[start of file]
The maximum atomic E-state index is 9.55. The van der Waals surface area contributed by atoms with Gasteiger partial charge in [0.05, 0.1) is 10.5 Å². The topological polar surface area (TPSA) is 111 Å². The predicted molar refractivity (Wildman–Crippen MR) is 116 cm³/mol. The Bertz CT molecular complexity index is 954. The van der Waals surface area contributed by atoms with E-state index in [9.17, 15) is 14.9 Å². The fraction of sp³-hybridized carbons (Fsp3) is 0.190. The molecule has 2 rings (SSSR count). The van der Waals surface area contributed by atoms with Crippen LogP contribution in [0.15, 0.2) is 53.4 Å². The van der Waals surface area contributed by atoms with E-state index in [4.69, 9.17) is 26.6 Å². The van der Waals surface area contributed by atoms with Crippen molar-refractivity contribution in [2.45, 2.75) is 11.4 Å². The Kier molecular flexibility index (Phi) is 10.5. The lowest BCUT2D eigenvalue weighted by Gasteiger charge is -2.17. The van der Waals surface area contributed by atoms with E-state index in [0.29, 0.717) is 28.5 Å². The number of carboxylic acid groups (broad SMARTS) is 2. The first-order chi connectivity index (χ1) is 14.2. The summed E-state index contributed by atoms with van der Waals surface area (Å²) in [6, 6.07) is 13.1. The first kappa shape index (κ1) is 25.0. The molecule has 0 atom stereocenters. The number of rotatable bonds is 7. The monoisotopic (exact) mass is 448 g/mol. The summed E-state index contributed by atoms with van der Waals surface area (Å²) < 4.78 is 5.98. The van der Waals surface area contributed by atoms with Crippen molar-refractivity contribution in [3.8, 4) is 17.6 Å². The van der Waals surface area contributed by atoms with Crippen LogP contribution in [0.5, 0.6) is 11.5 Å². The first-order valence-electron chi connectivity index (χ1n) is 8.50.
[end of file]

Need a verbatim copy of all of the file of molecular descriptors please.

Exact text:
The maximum atomic E-state index is 9.55. The van der Waals surface area contributed by atoms with Gasteiger partial charge in [0.05, 0.1) is 10.5 Å². The topological polar surface area (TPSA) is 111 Å². The predicted molar refractivity (Wildman–Crippen MR) is 116 cm³/mol. The Bertz CT molecular complexity index is 954. The van der Waals surface area contributed by atoms with E-state index in [9.17, 15) is 14.9 Å². The fraction of sp³-hybridized carbons (Fsp3) is 0.190. The molecule has 2 rings (SSSR count). The van der Waals surface area contributed by atoms with Crippen LogP contribution in [0.15, 0.2) is 53.4 Å². The van der Waals surface area contributed by atoms with E-state index in [4.69, 9.17) is 26.6 Å². The van der Waals surface area contributed by atoms with Crippen molar-refractivity contribution in [2.45, 2.75) is 11.4 Å². The Kier molecular flexibility index (Phi) is 10.5. The lowest BCUT2D eigenvalue weighted by Gasteiger charge is -2.17. The van der Waals surface area contributed by atoms with E-state index in [0.29, 0.717) is 28.5 Å². The number of carboxylic acid groups (broad SMARTS) is 2. The first-order chi connectivity index (χ1) is 14.2. The summed E-state index contributed by atoms with van der Waals surface area (Å²) in [6, 6.07) is 13.1. The first kappa shape index (κ1) is 25.0. The molecule has 0 atom stereocenters. The number of rotatable bonds is 7. The monoisotopic (exact) mass is 448 g/mol. The summed E-state index contributed by atoms with van der Waals surface area (Å²) < 4.78 is 5.98. The van der Waals surface area contributed by atoms with Crippen molar-refractivity contribution in [3.8, 4) is 17.6 Å². The van der Waals surface area contributed by atoms with Crippen LogP contribution in [0.5, 0.6) is 11.5 Å². The first-order valence-electron chi connectivity index (χ1n) is 8.50.